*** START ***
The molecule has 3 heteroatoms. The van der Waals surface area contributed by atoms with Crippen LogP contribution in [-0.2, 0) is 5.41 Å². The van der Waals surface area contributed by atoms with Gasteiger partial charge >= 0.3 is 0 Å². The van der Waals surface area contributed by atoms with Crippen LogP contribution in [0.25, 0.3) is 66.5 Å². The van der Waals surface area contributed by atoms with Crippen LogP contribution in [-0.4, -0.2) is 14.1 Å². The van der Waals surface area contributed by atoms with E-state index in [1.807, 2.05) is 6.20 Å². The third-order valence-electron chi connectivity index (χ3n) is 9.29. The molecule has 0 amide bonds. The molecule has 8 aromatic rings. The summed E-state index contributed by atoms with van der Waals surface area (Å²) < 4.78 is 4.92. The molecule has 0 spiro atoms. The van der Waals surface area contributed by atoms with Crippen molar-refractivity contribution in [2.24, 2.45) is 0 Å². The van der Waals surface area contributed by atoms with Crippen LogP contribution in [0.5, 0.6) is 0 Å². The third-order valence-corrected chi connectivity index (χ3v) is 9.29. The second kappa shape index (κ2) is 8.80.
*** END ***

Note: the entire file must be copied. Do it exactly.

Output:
The molecule has 3 heteroatoms. The van der Waals surface area contributed by atoms with Crippen LogP contribution in [-0.2, 0) is 5.41 Å². The van der Waals surface area contributed by atoms with Gasteiger partial charge >= 0.3 is 0 Å². The van der Waals surface area contributed by atoms with Crippen LogP contribution in [0.25, 0.3) is 66.5 Å². The van der Waals surface area contributed by atoms with Crippen LogP contribution in [-0.4, -0.2) is 14.1 Å². The van der Waals surface area contributed by atoms with E-state index in [1.807, 2.05) is 6.20 Å². The third-order valence-electron chi connectivity index (χ3n) is 9.29. The molecule has 0 amide bonds. The molecule has 8 aromatic rings. The summed E-state index contributed by atoms with van der Waals surface area (Å²) < 4.78 is 4.92. The molecule has 0 spiro atoms. The van der Waals surface area contributed by atoms with Crippen molar-refractivity contribution in [2.24, 2.45) is 0 Å². The van der Waals surface area contributed by atoms with Crippen LogP contribution in [0.5, 0.6) is 0 Å². The third-order valence-corrected chi connectivity index (χ3v) is 9.29. The second kappa shape index (κ2) is 8.80.